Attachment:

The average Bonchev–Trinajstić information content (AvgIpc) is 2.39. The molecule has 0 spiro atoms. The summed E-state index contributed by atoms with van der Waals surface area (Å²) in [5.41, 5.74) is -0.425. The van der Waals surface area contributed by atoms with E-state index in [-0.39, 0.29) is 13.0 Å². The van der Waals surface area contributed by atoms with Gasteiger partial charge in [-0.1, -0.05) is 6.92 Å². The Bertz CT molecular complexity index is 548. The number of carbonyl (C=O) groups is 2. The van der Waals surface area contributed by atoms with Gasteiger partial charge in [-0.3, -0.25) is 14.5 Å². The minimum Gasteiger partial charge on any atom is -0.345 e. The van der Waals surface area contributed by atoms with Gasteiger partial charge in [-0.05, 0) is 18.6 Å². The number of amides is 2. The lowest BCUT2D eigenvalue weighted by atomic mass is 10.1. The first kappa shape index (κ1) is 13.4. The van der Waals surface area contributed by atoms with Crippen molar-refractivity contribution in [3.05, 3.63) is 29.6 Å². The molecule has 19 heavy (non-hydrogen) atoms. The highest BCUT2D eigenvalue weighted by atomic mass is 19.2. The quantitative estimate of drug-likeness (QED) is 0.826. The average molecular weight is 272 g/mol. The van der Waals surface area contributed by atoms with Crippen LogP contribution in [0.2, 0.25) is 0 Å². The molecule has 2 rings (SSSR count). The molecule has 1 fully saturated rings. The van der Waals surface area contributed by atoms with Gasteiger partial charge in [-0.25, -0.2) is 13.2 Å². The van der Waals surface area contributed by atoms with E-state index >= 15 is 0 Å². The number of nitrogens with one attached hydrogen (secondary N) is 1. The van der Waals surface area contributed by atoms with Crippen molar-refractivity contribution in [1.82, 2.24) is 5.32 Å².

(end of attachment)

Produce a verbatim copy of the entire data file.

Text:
The average Bonchev–Trinajstić information content (AvgIpc) is 2.39. The molecule has 0 spiro atoms. The summed E-state index contributed by atoms with van der Waals surface area (Å²) in [5.41, 5.74) is -0.425. The van der Waals surface area contributed by atoms with E-state index in [-0.39, 0.29) is 13.0 Å². The van der Waals surface area contributed by atoms with Gasteiger partial charge in [-0.1, -0.05) is 6.92 Å². The Bertz CT molecular complexity index is 548. The number of carbonyl (C=O) groups is 2. The van der Waals surface area contributed by atoms with Gasteiger partial charge in [-0.3, -0.25) is 14.5 Å². The minimum Gasteiger partial charge on any atom is -0.345 e. The van der Waals surface area contributed by atoms with Gasteiger partial charge in [-0.05, 0) is 18.6 Å². The number of amides is 2. The lowest BCUT2D eigenvalue weighted by atomic mass is 10.1. The first kappa shape index (κ1) is 13.4. The van der Waals surface area contributed by atoms with Crippen molar-refractivity contribution in [3.05, 3.63) is 29.6 Å². The molecule has 19 heavy (non-hydrogen) atoms. The highest BCUT2D eigenvalue weighted by atomic mass is 19.2. The quantitative estimate of drug-likeness (QED) is 0.826. The average molecular weight is 272 g/mol. The van der Waals surface area contributed by atoms with Crippen LogP contribution in [0.2, 0.25) is 0 Å². The molecule has 2 rings (SSSR count). The molecule has 1 fully saturated rings. The van der Waals surface area contributed by atoms with Gasteiger partial charge in [-0.25, -0.2) is 13.2 Å². The van der Waals surface area contributed by atoms with E-state index >= 15 is 0 Å². The number of nitrogens with one attached hydrogen (secondary N) is 1. The van der Waals surface area contributed by atoms with Crippen molar-refractivity contribution in [1.82, 2.24) is 5.32 Å².